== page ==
Recipes

13-19 October 1916: Cheerless puddings

Not Kitchener A week after city council’s wrathy meeting, the head of the military district announced troops would not winter in Kitchener. As expected, locals weren’t pleased. News of North Waterloo’s 118th and Muskoka’s 122nd “homelessness” revived speculation (mostly in The Daily Telegraph) of the boys’ return home. The newspaper tried to bolster its theory and […] Read more…

06-12 October 1916: Thanksgiving Dinner

Brr… The week before Thanksgiving, locals enjoyed downright balmy weather.  The mercury rose to the 80s F (mid-20s C to low 30s C), but all that changed the day before Thanksgiving. At 3 pm on Sunday, temperatures hovered at 88F (31C) but dropped to 35F (2C) by Tuesday at 4:30 am. I couldn’t find Kitchener’s […] Read more…

29 September – 05 October 1916: The aldermen were indignant and wrathy

St. Mary’s General Hospital St Mary’s Church’s Fr AJ Fischer announced plans for the city’s second general hospital to be built on five acres of land on Queen’s Park Crescent. The facility for 50-60 patients would be run by the Sisters of Charity (see notes) and would house a nurses’ training school. The Berlin and Waterloo Hospital […] Read more…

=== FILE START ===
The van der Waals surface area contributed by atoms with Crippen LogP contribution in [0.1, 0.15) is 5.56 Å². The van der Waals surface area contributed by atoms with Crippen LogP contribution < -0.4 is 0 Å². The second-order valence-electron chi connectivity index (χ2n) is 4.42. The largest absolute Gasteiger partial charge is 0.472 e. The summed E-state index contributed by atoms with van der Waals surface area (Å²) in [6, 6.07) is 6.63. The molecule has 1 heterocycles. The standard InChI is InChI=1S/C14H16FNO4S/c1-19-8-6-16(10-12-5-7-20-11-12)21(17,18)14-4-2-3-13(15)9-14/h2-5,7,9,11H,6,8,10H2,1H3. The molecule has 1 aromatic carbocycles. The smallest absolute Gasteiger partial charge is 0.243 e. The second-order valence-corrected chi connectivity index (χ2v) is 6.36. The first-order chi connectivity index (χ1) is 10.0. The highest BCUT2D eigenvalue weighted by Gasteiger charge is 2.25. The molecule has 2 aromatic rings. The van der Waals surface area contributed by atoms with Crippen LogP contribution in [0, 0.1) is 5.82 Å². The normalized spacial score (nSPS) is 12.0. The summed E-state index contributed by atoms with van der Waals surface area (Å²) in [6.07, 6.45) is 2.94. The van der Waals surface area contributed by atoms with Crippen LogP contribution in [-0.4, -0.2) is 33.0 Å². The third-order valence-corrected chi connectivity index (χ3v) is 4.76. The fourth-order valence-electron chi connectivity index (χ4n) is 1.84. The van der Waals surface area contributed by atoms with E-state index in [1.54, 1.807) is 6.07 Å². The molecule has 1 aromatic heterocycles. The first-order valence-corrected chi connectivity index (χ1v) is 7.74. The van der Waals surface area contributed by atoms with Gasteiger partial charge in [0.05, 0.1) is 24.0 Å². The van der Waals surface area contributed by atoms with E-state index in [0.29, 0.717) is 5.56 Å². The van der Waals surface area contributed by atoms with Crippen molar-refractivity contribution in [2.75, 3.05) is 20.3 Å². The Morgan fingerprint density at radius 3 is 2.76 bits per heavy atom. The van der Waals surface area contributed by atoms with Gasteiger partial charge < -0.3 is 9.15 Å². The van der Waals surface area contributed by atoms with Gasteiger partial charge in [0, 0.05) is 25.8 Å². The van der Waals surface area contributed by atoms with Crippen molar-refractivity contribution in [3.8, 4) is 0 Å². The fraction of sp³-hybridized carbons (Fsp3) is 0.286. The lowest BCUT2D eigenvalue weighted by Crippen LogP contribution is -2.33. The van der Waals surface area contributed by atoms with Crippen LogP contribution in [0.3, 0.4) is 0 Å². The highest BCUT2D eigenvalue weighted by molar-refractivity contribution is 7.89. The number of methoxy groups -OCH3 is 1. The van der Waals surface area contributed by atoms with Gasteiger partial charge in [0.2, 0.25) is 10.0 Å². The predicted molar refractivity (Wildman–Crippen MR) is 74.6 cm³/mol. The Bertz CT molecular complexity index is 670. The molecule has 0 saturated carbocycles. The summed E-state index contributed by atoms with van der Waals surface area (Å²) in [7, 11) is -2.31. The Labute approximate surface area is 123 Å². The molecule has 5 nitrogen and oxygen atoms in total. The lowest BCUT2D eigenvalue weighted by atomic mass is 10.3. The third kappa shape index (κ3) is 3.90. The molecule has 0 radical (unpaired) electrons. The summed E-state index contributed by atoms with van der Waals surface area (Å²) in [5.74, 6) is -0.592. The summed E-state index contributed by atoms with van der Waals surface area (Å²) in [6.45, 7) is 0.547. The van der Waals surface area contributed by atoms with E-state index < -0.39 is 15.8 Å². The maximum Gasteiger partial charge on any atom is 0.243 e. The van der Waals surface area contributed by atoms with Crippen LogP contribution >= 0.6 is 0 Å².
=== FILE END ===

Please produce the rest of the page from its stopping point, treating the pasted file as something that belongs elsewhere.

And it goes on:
22-28 September 1916: Oh! Huronto! He was passionately fond of dahlias

First, we take Ontario; then we take Canada About a week after Ontario’s Temperance Act took hold, the four provincial liquor vendors’ cash register chimes probably wouldn’t have drowned out even the smallest of music halls. One wholesaler only rang up $22 in the first week ($429—see note on conversion): he wouldn’t have out-tinkled a […] Read more…

15-21 September 1916: Abstemious Ontario

Drying out Ontario In the days before the Ontario Temperance Act became law, newspaper articles warned about life after 16 September. Fewer drunks, more money A Liquor License Board report  ballyhooed possible benefits for a (more) ascetic province. Temperance was already in force in the prairies (Alberta, Saskatchewan and Manitoba) and so far they experienced […] Read more…

08-14 September 1916: Boys and Girls

Boys And then there were 650 Military doctors declared another 23 of the 118th Battalion medically unfit.  With these men gone, the Battalion’s numbers dropped to about 650, or roughly two-thirds of how many were needed to be kept an independent unit. Those who remained continued to perform their drills, learn trench warfare, and get […] Read more…

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